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Green [2 CD][25th Anniversary Deluxe Ed.]
25th Anniversary, Deluxe ed.
Audio CD | 2 CD
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R.E.M. achieved global success with the 1988 release of Green, the Athens, Georgia quartet s sixth studio album and first for Warner Bros. Records, which would be the band s label home for the rest of their recording career. While R.E.M. was fast becoming one of the most acclaimed and revered acts in the U.S., Green was their first album to gain the attention of a worldwide audience. Packed with tracks destined to be definitive additions to the band s canon, including "Orange Crush, " "Pop Song 89, " and "Stand, " Green was certified double platinum and doubled the domestic sales of the band s previous release. Green continued R.E.M. s dedication to the message of social consciousness, as evidenced by the album s title, which would go on to became a ubiquitous buzzword for environmentally friendly initiatives.
To celebrate the landmark album s 25-year anniversary, Rhino presents a two-disc deluxe edition that features the remastered original album accompanied by a disc of live performances taken from the penultimate show of R.E.M. s 130-date Green World Tour. All 21 songs were recorded in Greensboro, North Carolina on November 10, 1989, just miles from where Michael Stipe, Peter Buck, Mike Mills and Bill Berry had their very first recording session at Mitch Easter s Drive-In Studio in Winston-Salem.
The concert captures a fiery set from R.E.M., which had been forged in the crucible of nearly one year of shows. R.E.M. performed most of Green ("Get Up, " "World Leader Pretend" and "You Are The Everything"), while mixing in early favorites like "Fall On Me, " "Finest Worksong, " "The One I Love" and "Perfect Circle" from the band s 1983 debut Murmur. The show also finds the band testing out new songs ("Low" and "Belong") that would appear two years later on Green s follow-up, Out Of Time.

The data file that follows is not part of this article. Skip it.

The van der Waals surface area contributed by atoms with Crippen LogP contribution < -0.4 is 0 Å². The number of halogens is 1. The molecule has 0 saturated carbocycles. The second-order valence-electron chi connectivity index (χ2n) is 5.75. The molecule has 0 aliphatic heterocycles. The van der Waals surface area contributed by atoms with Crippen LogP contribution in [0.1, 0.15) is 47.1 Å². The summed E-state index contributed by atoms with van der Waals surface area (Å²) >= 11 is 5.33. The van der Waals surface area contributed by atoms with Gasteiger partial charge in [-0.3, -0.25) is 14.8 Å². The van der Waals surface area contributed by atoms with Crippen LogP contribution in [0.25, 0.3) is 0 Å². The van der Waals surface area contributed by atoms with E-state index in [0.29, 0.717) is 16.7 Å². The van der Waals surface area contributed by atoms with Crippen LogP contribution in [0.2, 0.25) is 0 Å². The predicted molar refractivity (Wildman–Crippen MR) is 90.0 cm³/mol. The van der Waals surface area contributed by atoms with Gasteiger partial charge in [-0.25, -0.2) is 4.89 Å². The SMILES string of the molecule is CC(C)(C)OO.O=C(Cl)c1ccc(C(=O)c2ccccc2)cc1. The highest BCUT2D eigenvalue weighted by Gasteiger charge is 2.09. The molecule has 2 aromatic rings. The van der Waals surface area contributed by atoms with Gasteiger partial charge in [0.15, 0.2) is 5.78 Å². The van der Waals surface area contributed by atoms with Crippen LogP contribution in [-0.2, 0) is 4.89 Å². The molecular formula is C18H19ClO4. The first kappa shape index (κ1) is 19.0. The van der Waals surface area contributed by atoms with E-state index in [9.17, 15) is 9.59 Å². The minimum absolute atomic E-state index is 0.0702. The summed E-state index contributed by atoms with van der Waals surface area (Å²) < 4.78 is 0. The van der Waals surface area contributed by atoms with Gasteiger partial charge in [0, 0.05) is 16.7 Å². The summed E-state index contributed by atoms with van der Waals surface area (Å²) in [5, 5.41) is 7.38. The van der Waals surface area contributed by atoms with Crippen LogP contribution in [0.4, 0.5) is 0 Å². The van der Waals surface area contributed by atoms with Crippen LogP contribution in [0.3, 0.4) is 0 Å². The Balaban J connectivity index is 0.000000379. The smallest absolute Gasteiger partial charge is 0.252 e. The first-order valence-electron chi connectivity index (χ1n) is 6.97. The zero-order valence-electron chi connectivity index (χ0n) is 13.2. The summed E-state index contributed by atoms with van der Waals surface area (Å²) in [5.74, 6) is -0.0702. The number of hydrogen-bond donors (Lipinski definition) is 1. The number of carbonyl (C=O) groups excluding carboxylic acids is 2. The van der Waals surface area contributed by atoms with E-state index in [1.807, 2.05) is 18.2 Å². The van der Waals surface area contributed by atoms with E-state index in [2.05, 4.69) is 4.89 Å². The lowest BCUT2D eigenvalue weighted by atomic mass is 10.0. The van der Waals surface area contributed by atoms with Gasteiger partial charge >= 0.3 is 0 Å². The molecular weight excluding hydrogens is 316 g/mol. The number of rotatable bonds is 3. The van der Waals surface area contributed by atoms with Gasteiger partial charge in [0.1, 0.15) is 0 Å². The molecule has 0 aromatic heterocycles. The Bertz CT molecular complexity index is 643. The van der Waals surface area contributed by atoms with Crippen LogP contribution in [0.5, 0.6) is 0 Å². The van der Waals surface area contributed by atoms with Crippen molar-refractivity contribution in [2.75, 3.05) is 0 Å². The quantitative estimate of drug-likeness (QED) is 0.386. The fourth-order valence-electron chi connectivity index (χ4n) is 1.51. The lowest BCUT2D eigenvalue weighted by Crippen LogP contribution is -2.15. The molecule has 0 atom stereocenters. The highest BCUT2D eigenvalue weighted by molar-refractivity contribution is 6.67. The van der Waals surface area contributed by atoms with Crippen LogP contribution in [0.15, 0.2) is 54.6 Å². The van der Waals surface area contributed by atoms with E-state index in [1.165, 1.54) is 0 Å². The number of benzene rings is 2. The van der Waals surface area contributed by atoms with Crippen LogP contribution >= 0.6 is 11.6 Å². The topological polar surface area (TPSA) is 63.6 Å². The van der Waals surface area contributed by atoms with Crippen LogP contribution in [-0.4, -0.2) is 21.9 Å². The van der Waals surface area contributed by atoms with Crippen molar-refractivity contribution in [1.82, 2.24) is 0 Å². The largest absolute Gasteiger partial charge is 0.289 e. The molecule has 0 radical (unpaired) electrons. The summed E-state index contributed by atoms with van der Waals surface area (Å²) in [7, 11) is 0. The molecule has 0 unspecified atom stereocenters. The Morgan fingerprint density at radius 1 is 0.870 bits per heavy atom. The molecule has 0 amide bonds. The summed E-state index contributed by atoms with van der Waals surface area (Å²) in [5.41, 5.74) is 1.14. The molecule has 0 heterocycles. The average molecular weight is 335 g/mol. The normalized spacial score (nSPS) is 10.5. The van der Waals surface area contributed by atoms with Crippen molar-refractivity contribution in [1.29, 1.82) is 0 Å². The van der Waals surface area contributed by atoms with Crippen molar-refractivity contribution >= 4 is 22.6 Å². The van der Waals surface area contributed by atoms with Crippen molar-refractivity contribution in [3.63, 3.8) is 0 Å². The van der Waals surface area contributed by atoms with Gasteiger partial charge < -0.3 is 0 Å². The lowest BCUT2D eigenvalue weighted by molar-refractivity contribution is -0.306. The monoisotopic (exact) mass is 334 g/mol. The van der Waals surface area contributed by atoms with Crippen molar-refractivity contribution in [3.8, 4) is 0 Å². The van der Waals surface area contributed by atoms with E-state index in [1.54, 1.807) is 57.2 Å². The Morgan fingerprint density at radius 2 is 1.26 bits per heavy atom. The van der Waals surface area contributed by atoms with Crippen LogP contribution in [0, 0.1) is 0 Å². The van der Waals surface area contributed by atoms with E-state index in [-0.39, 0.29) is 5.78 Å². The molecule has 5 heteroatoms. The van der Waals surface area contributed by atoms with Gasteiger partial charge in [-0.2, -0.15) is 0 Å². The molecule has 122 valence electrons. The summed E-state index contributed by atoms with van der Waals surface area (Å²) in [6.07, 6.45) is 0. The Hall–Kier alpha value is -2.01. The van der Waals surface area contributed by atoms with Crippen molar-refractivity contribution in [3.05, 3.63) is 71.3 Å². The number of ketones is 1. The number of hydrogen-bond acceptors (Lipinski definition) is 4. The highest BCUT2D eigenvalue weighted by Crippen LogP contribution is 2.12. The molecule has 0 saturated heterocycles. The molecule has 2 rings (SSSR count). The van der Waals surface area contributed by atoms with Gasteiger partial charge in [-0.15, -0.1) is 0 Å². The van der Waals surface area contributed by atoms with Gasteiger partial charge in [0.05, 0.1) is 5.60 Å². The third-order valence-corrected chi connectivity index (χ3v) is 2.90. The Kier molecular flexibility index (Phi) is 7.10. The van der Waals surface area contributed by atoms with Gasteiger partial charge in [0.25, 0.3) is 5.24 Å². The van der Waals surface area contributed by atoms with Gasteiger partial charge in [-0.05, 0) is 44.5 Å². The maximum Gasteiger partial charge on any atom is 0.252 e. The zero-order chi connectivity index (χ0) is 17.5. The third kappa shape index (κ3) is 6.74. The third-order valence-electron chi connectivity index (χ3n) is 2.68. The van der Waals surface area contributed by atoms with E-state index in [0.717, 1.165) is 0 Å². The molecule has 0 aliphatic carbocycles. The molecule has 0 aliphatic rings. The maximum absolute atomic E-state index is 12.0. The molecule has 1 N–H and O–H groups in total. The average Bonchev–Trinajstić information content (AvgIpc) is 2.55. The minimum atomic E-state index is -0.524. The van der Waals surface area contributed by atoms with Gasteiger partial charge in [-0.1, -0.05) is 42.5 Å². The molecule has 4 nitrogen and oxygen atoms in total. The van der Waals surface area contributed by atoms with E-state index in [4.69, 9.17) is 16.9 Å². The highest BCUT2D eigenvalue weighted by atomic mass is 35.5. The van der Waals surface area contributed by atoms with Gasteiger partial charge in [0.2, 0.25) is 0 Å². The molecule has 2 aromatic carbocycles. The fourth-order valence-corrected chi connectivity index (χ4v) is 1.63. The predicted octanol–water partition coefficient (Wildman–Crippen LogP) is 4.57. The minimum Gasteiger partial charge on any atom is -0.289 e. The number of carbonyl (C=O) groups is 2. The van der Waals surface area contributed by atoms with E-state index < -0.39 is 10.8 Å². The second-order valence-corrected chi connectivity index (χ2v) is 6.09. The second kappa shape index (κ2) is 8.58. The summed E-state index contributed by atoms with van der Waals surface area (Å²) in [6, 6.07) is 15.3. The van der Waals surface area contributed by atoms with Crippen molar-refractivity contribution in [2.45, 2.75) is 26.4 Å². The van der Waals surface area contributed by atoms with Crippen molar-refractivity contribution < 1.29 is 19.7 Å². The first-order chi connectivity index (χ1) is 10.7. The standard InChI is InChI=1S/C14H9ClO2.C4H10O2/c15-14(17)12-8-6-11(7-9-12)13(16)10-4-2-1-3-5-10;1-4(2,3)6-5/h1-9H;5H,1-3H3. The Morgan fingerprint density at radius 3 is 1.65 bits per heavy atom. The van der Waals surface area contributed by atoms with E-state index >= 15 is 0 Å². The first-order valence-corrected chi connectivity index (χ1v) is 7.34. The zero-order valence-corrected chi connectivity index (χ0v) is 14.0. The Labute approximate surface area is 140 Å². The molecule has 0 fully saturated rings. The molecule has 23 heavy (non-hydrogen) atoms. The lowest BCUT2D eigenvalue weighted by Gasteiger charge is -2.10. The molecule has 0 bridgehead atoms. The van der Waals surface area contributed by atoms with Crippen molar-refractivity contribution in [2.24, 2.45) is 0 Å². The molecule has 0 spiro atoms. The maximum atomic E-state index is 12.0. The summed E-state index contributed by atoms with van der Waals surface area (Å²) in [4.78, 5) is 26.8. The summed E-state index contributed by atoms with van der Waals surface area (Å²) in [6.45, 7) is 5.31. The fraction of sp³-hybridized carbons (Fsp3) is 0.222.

The anniversary set is packaged in a hard clamshell box (similar to previous R.E.M. reissues) and comes with four postcards and a foldout poster, plus insightful liner notes by Uncut editor, Allan Jones. Green: 25th Anniversary Deluxe Edition will be available as a 2-disc set and digitally. The remastered album with original art and packaging will also be available on 180-gram vinyl.
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Top Customer Reviews
The only song from Tourfilm that is not included in this set is their cover of The Velvet Underground's After Hours that played over the credits. It can be found on the UK Losing My Religion CD single from Mar 91 and the UK Losing My Religion 12" single from Feb 91.
There were a couple of snippets of other peoples' songs that Stipe sang as song intros that were on Tourfilm but are not included here. These were before I Believe and King of Birds. However, the spoken intro to I Believe is still in tact, they just edited the song snippet out that came between the intro and the song. Other songs on this CD (and/or mp3) that keep their spoken intros from Tourfilm include: You Are The Everything, and I Remember California.
Other songs that had spoken intros on Tourfilm but lost them on CD are: Turn You Inside-Out, These Days, World Leader Pretend, Get Up, Begin the Begin, and Finest Worksong.
Also, for the b-side collectors and completists, some of these same Tourfilm recordings had previously appeared as follows: